The Holy Cross

This sermon was preached by Bishop David Moyer this past Sunday at the Fellowship of Blessed John Henry Newman.

September 18, 2011

+In the Name…

“Far be it from me to glory except in the cross of our Lord Jesus Christ, by which the world has been crucified to me, and I to the world” (Colossians 6:14). Or as another translation has it, “God forbid that I should glory…”

Two events in church history influenced the establishment the Feast of the Holy Cross (the Solemnity of which we keep today) on the Calendar of the Church. The first was the dedication in 335 of the basilica built by the Emperor Constantine on the site of the Holy Sepulcher; and the second was the exposition of the supposed true Cross of Christ at Jerusalem in 629 by the Emperor Heraclius after its recovery from the Persians who had taken it in 617.

Just as the Church established the Feast of Corpus Christi as a day of joy and thanksgiving for the Lord’s gift of the Eucharist, because the day of its Institution (Maundy Thursday) is dominated with great sadness because of what was soon to come upon Jesus, so the Feast of the Holy Cross (also known as the Exaltation of the Cross) is to be a day of joy and thanksgiving for the Cross of Christ because the saddest day of the Christian year is Good Friday when Jesus suffered and died on the Cross.

We live as Christians because of the Resurrection of Jesus Christ. Without the Resurrection, we wouldn’t be here this morning. We sing our hearts out during Eastertide in joy and thanksgiving for the Resurrection. But before the Resurrection was the Cross, and we are to glory in nothing except His Cross, as the Apostle Paul teaches. We celebrate the Resurrection of our Lord, but we glory in His Cross. To “glory” in something means to take all of its truth into ourselves, to identity with the truth, to manifest the truth, to be shaped and characterized by the truth.

Christ is Risen! Jesus lives! In countless churches and cathedrals throughout the world that are wedded to the Catholic Faith, it is the cross and crucifix that dominate the particular space.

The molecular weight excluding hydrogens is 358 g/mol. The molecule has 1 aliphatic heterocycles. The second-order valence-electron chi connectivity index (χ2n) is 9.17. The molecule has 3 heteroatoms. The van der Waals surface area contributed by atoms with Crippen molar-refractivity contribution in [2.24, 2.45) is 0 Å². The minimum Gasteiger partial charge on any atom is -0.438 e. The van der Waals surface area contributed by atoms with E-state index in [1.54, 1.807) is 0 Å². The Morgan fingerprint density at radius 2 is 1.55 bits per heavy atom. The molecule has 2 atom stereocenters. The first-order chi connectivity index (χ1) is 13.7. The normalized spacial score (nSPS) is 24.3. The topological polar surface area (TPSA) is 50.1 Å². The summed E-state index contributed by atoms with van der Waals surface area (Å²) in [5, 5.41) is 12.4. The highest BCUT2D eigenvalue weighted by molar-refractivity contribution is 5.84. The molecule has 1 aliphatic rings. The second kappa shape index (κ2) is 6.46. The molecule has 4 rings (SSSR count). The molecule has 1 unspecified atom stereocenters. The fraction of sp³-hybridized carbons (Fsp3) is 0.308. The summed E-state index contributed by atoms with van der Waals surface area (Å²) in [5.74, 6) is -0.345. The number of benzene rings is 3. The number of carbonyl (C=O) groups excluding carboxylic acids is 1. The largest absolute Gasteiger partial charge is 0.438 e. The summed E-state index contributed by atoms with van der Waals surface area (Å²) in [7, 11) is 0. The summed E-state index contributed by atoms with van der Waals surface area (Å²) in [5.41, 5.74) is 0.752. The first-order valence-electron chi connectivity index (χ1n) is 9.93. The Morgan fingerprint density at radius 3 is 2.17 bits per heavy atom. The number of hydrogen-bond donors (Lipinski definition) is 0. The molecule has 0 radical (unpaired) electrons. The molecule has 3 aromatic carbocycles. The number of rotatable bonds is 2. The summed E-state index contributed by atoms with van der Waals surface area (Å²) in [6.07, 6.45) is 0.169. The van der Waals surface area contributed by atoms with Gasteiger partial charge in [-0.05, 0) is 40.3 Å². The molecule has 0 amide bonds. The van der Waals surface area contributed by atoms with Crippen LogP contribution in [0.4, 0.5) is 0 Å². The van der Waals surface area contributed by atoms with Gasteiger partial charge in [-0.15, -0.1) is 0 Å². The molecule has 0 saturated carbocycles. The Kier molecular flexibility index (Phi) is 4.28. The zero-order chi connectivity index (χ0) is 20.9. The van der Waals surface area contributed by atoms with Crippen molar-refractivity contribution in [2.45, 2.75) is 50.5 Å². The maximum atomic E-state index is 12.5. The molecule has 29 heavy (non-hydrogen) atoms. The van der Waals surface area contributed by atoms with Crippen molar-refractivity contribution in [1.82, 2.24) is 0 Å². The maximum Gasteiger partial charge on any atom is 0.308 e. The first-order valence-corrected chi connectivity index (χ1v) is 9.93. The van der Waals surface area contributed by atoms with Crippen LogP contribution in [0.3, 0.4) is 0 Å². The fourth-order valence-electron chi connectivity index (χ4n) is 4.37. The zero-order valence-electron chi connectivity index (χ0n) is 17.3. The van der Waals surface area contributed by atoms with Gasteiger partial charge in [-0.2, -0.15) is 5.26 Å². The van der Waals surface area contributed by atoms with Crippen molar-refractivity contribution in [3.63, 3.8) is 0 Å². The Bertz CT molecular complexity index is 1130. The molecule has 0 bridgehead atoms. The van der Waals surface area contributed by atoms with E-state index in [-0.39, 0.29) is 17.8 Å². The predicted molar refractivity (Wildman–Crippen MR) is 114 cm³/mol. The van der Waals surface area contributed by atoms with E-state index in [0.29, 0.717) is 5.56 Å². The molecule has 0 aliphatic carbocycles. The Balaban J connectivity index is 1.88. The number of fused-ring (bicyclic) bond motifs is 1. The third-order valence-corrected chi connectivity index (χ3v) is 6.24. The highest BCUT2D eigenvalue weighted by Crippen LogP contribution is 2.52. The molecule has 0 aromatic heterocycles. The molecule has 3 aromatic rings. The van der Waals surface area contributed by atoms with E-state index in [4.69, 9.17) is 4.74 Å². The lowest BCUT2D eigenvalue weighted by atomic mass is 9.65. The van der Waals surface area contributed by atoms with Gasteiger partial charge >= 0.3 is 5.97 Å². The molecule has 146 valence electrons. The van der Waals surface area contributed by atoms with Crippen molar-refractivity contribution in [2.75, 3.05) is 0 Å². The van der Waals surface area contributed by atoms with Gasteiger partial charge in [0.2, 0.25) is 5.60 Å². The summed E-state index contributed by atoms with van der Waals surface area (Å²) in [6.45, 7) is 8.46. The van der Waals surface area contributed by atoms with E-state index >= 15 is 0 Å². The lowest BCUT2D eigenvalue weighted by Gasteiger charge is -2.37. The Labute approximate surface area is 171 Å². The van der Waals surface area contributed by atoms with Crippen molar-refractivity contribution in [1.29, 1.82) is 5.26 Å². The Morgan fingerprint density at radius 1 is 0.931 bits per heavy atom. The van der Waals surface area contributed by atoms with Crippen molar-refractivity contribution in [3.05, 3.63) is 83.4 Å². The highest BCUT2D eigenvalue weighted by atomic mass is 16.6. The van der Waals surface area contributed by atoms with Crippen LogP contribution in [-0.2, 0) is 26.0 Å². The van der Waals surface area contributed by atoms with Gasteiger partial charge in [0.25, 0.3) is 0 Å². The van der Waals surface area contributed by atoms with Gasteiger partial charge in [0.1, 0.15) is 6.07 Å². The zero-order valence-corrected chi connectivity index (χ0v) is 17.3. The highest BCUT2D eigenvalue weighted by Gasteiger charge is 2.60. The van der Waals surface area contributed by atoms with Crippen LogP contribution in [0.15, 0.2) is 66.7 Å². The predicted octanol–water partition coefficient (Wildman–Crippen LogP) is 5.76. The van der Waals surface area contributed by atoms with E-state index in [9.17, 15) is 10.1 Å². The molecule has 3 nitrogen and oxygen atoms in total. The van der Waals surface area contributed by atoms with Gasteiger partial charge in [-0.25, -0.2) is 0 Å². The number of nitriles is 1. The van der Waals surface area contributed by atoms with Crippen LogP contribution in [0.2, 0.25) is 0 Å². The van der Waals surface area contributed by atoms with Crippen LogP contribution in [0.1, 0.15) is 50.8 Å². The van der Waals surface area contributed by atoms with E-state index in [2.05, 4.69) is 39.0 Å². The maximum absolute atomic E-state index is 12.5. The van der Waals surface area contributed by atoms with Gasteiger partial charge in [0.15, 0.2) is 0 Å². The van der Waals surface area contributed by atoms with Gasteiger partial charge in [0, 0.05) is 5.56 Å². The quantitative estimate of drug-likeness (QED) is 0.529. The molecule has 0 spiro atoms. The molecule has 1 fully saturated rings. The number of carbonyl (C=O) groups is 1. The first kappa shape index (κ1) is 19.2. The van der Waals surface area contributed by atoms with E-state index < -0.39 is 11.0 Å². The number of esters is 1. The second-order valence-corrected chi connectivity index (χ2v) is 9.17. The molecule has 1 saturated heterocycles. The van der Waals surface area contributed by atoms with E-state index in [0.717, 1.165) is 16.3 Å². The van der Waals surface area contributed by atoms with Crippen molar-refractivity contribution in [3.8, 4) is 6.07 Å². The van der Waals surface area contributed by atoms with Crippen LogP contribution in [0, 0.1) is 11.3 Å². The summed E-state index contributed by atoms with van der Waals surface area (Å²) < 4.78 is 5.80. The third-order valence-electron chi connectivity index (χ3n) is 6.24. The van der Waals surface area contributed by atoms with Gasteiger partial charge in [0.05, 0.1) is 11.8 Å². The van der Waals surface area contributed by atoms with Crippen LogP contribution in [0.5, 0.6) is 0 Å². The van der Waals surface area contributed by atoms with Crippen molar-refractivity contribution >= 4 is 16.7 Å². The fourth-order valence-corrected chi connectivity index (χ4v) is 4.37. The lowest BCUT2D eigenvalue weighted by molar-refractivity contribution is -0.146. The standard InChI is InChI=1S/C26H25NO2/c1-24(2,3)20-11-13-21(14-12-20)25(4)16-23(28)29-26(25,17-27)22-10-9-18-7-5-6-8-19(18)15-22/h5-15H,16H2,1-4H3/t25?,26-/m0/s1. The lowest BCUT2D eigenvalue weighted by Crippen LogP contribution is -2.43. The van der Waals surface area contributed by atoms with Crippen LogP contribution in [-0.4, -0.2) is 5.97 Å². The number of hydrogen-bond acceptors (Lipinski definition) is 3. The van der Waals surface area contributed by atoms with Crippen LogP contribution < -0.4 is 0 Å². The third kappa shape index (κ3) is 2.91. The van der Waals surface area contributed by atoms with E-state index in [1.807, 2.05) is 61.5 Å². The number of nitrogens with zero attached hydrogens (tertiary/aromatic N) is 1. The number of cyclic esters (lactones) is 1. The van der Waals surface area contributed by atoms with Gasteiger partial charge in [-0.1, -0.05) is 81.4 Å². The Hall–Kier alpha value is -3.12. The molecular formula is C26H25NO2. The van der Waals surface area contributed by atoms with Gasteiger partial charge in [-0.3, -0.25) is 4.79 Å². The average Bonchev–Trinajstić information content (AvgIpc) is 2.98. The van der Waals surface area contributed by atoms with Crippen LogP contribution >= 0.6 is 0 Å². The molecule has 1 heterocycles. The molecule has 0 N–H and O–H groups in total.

Even with the artistic representation of Jesus as Christ the King – the Christus Rex – the wounds of His hands and feet are evident, and His throne as King is the throne of the Cross.

Such artistic symbolism states the truth of what St. Paul wrote to the Philippians, “…being found in human form he humbled himself and became obedient unto death, even death on a cross. Therefore, God has highly exalted him, and bestowed on him the name which is above every name” (2:8-9).

Christ is our highly exalted Risen Lord, with the name which is above every name as the result of His obedience (the “Therefore”) to the vocation of the Cross. He freely submitted His human will to the divine will of His Father. He could say, “Lo, I am with you always,” because He went first to the Cross. We partake of His Body and His Blood that was broken and shed on the Cross because He went to the Cross. He is with us, within us, behind us, above us, beside us, beneath us, above us in quiet and in danger to restore and comfort us, because He went to the Cross. No Cross, no crown. No death, no Resurrection. No death of Christ, no living Christ with us always.

On the Feast of the Natvity of the Blessed Virgin Mary, at his Installation as Archbishop of Philadelphia, Abp. Charles Chaput called the huge gathering in the Cathedral of Saints Peter and Paul to think upon this passage from the Gospels:

Jesus said, “If any man would come after me, let him deny himself and take up his cross daily and follow me. For whoever would save his life will lose it; and whoever loses his life for my sake, he will save it” (Luke 9:23-24).

We have all heard those verses so many times, but the way that Abp. Chaput put them before us and asked us to appropriate them, was riveting.

We are all to “come after” Jesus. We are all to follow Him. But who among us is dying to deny himself and take up the Cross daily? We want to be saved, but who among us enthusiastically embraces the teaching of Jesus: “For whoever would save his life will lose it, and whoever loses his life for my sake, he will save it”? Of course we don’t, and God knows that, but we are to accept its truth and live accordingly.

Coming after Jesus means denying ourselves for His sake. It means putting Him first in our minds, actions, and decisions. It means taking up the Cross, which means (as He did) being obedient to the will of the Father which is a call to be totally about the benefit of others. For Jesus, it required suffering and death as the sacrifice sacrifice for sin. For us, it requires being pulled out of ourselves, spiritually stretched for others, and being made like unto Him – made more and more daily into His image of mind and heart being fashioned by “Thy will be done.”